# Constructing terms of function types out of the empty type

If a function $f$ is understood as its graph, i.e. a set of pairs $\langle x,y\rangle$ where $x$ is input and $y$ is output, then the empty set $\emptyset$ is a valid function, and for any set $A$, we have the empty function in $\emptyset\to A$. This makes $\emptyset$ the initial object in the category of sets. By set extensionality, there is only this empty function and this also fits with cardinalities, where we like $|A^{\emptyset}|=|A|^{|\emptyset|}=1$. In logic, we usually take that form absurdum follows everything, ex falso quodlibet, and in the propositions interpretation for types, if $\bf 0$ denotes the empty type (or bottom type), we want a function ${\bf 0}\to \tau$ for all types $\tau$ too.

I've been told in some programs this would be done by defining alla

definition exfalso (a : Type) (x : 0) : a := "case x of -emptyspace-"

Now I try to construct the terms for function types involving the empty type over the standard theories you'd find in books, but I can't quite reproduce the good properties, see below. I wonder

Which type theories actually let you construct a term of a function type from the empty type, and then, is it unique?

My considerations (leading to more question) are this...

Take simply types lambda calculus. We have $(\lambda (x:\tau).x):\tau\to\tau$ and so $(\lambda (x:{\bf 0}).x):{\bf 0}\to{\bf 0}$. In any model of the type theory, this will be the empty function and so I'm okay with that. But how do I construct, from the typing rules of the theory, any type of ${\bf 0}\to{\bf \tau}$, where $\tau$ isn't ${\bf 0}$? And then, how is there only one? Depending on how the theory lets you define functions, I could imagine ${\bf 0}\to\mathrm{Nat}$ to have zero or an infinite number of terms (constant functions which can never take any input). I guess the cardinal arithmetic then only works out once we pass to the set theoretic model, where all those constant functions are, extensionally, the empty function. Is that right? In a type theory with booleans $\bf 2$, how many functions $\bf 0\to\bf 2$ are there? If $a,b:\bf 2$, are $\lambda x.a$ and $\lambda x.b$ generally two function of this type?

• You need to be careful what kind of equality you have in mind when answering the question how many functions of type $\mathbf{0} \rightarrow \tau$ there are: syntactically e.g. $f = \lambda x^{\mathbf{0}}.3$ and $g = \lambda x^{\mathbf{0}}.17$ are distinct, but for extensional equalities $\cong$ they are equal, since for all inhabitants $M$ of $\mathbf{0}$ we have $fM \cong gM$. – Martin Berger Nov 30 '14 at 20:33
• Related question: cstheory.stackexchange.com/questions/27303/… – Andrej Bauer Dec 2 '14 at 9:10
• @MartinBerger, you still need to axiomatize something about $\mathbf{0}$ to be able to conclude that "for all inhabitants $M$ of $\mathbf{0}$ we have $f M \equiv g M$". And when you do, if you do it right, you don't need function extensionality, see my answer. – Andrej Bauer Dec 2 '14 at 9:40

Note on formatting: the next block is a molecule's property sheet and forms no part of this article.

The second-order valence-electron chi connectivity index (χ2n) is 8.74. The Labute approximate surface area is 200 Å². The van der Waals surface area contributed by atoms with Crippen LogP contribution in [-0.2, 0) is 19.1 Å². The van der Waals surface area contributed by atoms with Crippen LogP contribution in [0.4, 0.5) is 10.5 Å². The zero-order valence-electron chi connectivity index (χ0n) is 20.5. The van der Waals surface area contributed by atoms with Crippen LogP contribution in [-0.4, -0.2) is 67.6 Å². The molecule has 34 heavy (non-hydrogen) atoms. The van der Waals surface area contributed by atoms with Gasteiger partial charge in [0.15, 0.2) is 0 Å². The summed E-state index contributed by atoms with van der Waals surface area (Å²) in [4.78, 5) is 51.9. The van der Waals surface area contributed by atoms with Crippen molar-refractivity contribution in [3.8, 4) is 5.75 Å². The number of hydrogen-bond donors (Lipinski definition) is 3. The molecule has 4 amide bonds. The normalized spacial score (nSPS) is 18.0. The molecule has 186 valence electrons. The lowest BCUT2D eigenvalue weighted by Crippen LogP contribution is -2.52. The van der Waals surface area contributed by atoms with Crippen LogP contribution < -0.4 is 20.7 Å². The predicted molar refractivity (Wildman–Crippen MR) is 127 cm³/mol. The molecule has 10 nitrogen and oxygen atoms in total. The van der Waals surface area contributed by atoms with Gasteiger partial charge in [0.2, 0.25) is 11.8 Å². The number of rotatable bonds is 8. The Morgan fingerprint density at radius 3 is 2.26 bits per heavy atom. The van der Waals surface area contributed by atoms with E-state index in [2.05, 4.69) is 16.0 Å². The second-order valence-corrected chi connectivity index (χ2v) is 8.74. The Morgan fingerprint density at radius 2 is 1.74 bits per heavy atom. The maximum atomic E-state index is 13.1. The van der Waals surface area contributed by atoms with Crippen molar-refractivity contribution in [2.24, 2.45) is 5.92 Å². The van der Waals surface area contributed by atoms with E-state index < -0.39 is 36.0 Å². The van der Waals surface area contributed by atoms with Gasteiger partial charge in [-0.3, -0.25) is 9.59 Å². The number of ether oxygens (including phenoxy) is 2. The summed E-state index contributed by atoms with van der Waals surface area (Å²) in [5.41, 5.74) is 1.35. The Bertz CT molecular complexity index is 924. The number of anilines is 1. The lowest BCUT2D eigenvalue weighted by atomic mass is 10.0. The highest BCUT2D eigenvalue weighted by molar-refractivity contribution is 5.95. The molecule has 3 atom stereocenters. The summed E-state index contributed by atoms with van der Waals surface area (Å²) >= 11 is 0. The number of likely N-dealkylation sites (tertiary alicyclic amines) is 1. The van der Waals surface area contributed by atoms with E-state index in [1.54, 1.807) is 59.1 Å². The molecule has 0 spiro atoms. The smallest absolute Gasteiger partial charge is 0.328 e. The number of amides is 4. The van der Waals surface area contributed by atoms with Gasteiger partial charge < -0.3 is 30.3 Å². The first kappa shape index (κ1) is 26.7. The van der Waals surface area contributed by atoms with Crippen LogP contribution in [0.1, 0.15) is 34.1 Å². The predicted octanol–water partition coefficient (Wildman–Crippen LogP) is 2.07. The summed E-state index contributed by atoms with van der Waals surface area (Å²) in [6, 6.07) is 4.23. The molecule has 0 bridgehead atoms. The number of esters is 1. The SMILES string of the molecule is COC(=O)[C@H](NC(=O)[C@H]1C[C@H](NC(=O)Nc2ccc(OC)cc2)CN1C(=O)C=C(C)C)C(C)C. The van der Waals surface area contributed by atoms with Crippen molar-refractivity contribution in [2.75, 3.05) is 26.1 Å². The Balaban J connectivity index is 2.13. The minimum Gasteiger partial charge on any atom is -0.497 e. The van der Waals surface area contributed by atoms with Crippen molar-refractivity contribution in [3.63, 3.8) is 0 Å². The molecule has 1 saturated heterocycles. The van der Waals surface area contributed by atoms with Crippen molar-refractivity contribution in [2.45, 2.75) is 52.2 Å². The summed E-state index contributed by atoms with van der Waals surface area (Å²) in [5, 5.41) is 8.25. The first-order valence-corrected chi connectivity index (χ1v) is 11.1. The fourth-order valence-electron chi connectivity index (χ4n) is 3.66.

• @AndrejBauer Why do you need the equality (1) in your answer for something like $\lambda x^{\mathbf{0}}.17$? That term does not make use of $\mathsf{absurd}_A(E)$. All you need here is that $\mathsf{0}$ has no inhabitants. – Martin Berger Dec 2 '14 at 9:55
• But how do you say "$\mathbf{0}$ has no inhabitants" in a type theory? Just because there is no constructor for $\mathbf{0}$ that does not mean you can actually use the fact that there are no inhabitants. You need an axiom somewhere. I used it to show that $f x$ and $g x$ are equal. Or to put it another way: how will you derive (using function extensionality if you wish) that any two functions $\mathbf{0} \to A$ are extensionally equal? I am not talking about a meta-theorem of the form "every two closed terms of type $\mathbf{0} \to A$ are equal", that's the wrong theorem to prove. – Andrej Bauer Dec 2 '14 at 10:28

A standard type constructor which has constructors and eliminators, for instance $A \times B$ has pairing and projections, will have:
• $\beta$-rules which says how destructors operate on constructors, for instance: $\pi_1 (a,b) \equiv a$,
• $\eta$-rules which say that if we take a thing apart with destructors and put it back together we get the original thing, for instance: $(\pi_1\,u, \pi_2,u) = u$.
The empty type is special because it has no constructors, so where do equations come from? We can take the idea that $\mathbf{0}$ is the initial type and express it as an equation: $$\mathsf{absurd}_A(e_1) \equiv_A e_2 \tag{1}$$ where $\mathsf{absurd}_A : \mathbf{0} \to A$ is the eliminator (it could also be written as an empty case statement), $e_1 : \mathbf{0}$ and $e_2 : A$. The equation says that $\mathsf{absurd}_A(e_1)$ is equal to every term of type $A$, which is absurd, as it should be. The effect of the equation is that as soon as we have a variable $x : \mathbf{0}$ in the typing context, everything becomes trivial. In categorical language, slicing over $\mathbf{0}$ gives the terminal category -- which is just another way of saying that $\mathbf{0}$ is a terminal object.
We can now show that every two maps $f, g : \mathbf{0} \to A$ are equal, simply because $$x : \mathbf{0} \vdash f\,x \equiv \mathsf{absurd}_A(x) \equiv g\,x$$ and now by congruence rule for $\lambda$ and $\eta$-rule for functions $$f \equiv (\lambda x : \mathbf{0} \,.\, f\,x) \equiv (\lambda x : \mathbf{0} \,.\, g\,x) \equiv g.$$ Note however that (1) above is not the kind of equation that type theorists like, because it screwes up various algorithms for checking equality of terms.